On Monday 30th April a group of community reserve volunteers worked alongside specialist British Red Cross emergency response volunteers and Hackney local authority in a pretend exercise that would strike fear into the heart of any London commuter: heavy snow and freezing temperatures, leading to the suspension of train services in and out of the capital.
Actors played the part of stranded commuters with different concerns, including the need for specific medication or phone access. Some ‘commuters’ handled the disruption with more grace than others!
As part of the exercise volunteers were busy supporting people at a makeshift rest centre, and activities included shifting emergency equipment between locations, sourcing and preparing food and drink, and providing warm clothes as temperatures continued to drop.
As the exercise went on, the situation worsened. Trains were still suspended, and no overnight accomodation was offered, fraying the tempers of the ‘commuters’. The volunteers worked together to inflate air beds and provide blankets, while the specialist emergency response volunteers offered emotional support to the stranded travellers.
Sonia Gayle, 57, from Lewisham, was one of the new community reserve volunteers taking part. She said:
“After everything that happened last year, I was travelling around London on public transport and wondering, what could I do, if things went badly wrong? I knew I’d want to be part of the solution, make a positive contribution, so I was glad to become a community reserve volunteer.
“I loved the exercise today!” she went on. “It has been a very useful learning experience and I’ve enjoyed the interaction with the other volunteers, who are from all sorts of different backgrounds. It has helped me imagine what kind of help I’d need if I was on the other side of things, like helping people charge their phones so they can get in touch with their families.
“I’ve had a few ideas to share for the future, and I’ve really enjoyed myself.”
One familiar face among the volunteers at the simulation was actress Amanda Redman, 60, star of TV shows ‘New Tricks’ and ‘The Good Karma Hospital’.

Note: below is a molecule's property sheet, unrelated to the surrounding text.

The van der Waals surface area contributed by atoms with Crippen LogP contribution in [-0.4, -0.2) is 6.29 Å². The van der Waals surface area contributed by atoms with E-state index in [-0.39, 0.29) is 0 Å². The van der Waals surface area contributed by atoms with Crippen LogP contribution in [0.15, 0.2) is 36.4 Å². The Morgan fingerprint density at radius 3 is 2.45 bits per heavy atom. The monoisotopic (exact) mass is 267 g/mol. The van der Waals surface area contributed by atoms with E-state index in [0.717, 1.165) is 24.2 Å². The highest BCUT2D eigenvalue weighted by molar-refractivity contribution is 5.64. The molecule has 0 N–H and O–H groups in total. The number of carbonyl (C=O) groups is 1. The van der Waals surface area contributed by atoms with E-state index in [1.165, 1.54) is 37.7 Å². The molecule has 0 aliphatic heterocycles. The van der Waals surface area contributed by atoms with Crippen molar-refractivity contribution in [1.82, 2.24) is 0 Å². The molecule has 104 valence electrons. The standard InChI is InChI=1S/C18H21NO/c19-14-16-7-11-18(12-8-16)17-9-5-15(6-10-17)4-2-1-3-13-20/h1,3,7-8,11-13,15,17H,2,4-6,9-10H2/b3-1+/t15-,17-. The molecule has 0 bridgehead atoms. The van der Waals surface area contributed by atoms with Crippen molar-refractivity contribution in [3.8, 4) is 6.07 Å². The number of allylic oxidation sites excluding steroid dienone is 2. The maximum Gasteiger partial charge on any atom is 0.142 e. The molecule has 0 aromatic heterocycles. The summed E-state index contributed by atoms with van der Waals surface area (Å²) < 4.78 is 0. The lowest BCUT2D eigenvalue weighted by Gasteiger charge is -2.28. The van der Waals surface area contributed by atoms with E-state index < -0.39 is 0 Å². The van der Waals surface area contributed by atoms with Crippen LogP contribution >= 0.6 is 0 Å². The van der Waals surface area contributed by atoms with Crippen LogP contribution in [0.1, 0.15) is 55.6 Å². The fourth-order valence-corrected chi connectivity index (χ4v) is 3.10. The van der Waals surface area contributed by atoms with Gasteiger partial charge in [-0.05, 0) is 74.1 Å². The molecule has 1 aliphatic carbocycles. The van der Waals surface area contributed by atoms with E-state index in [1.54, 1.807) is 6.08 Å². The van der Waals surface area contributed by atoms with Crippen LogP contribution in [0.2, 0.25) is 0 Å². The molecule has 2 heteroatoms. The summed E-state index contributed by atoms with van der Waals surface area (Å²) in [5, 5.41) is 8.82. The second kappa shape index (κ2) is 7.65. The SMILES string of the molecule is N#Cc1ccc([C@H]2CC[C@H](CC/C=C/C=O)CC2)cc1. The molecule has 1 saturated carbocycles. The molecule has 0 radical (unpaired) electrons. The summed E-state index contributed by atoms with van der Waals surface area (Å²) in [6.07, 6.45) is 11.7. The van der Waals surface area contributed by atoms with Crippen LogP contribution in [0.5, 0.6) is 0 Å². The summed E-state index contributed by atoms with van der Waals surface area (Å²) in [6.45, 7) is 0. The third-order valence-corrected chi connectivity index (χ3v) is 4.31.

“During the London terror attacks and devastating fire at Grenfell Tower, I was amazed to see British Red Cross volunteers on the news, and realised just how much they do to support people in crisis,” said Amanda. “I wanted to do more to help, but I didn’t know how, so when I found out about this Red Cross opportunity, I was glad to sign up.”
“Like many of us, my life is so hectic, but as a community reserve volunteer, you would only be called upon if there’s a crisis in your area,” she said.
Simon Lewis, the head of crisis response at the British Red Cross, said “Today’s exercise has shown us yet again how kindness and team work can make a huge difference in a crisis. You don’t need special skills to help others, just a willingness to get stuck in.
“This simulation helped us test the level of response from our community reserve volunteers and assess the practical tasks they might be asked to do in a real emergency. Community reserve volunteers may only be called upon once or twice a year, but their help can be vital and exercises like this helps us be ready to respond quickly to an emergency situation.”
It only takes ten minutes to sign up to become a community reserve volunteer. The initiative, which is funded by Aviva, has already seen more than 4,000 people sign up including more than 600 in London.